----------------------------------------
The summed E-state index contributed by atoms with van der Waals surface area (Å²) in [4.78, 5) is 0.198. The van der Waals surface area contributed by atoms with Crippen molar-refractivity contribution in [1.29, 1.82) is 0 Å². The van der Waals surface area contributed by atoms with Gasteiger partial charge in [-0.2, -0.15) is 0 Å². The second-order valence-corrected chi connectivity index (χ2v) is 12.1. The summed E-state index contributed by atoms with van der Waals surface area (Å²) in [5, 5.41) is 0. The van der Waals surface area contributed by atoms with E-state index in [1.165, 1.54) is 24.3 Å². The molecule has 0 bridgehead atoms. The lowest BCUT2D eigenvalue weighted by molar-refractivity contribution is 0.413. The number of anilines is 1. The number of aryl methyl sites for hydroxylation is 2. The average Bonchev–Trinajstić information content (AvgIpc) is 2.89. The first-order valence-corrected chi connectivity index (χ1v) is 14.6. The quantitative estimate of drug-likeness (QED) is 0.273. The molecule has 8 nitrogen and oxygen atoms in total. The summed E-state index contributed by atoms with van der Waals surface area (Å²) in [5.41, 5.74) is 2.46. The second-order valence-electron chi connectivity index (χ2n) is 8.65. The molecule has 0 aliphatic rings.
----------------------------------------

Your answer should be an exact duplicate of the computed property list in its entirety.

The summed E-state index contributed by atoms with van der Waals surface area (Å²) in [4.78, 5) is 0.198. The van der Waals surface area contributed by atoms with Crippen molar-refractivity contribution in [1.29, 1.82) is 0 Å². The van der Waals surface area contributed by atoms with Gasteiger partial charge in [-0.2, -0.15) is 0 Å². The second-order valence-corrected chi connectivity index (χ2v) is 12.1. The summed E-state index contributed by atoms with van der Waals surface area (Å²) in [5, 5.41) is 0. The van der Waals surface area contributed by atoms with E-state index in [1.165, 1.54) is 24.3 Å². The molecule has 0 bridgehead atoms. The lowest BCUT2D eigenvalue weighted by molar-refractivity contribution is 0.413. The number of anilines is 1. The number of aryl methyl sites for hydroxylation is 2. The average Bonchev–Trinajstić information content (AvgIpc) is 2.89. The first-order valence-corrected chi connectivity index (χ1v) is 14.6. The quantitative estimate of drug-likeness (QED) is 0.273. The molecule has 8 nitrogen and oxygen atoms in total. The summed E-state index contributed by atoms with van der Waals surface area (Å²) in [5.41, 5.74) is 2.46. The second-order valence-electron chi connectivity index (χ2n) is 8.65. The molecule has 0 aliphatic rings.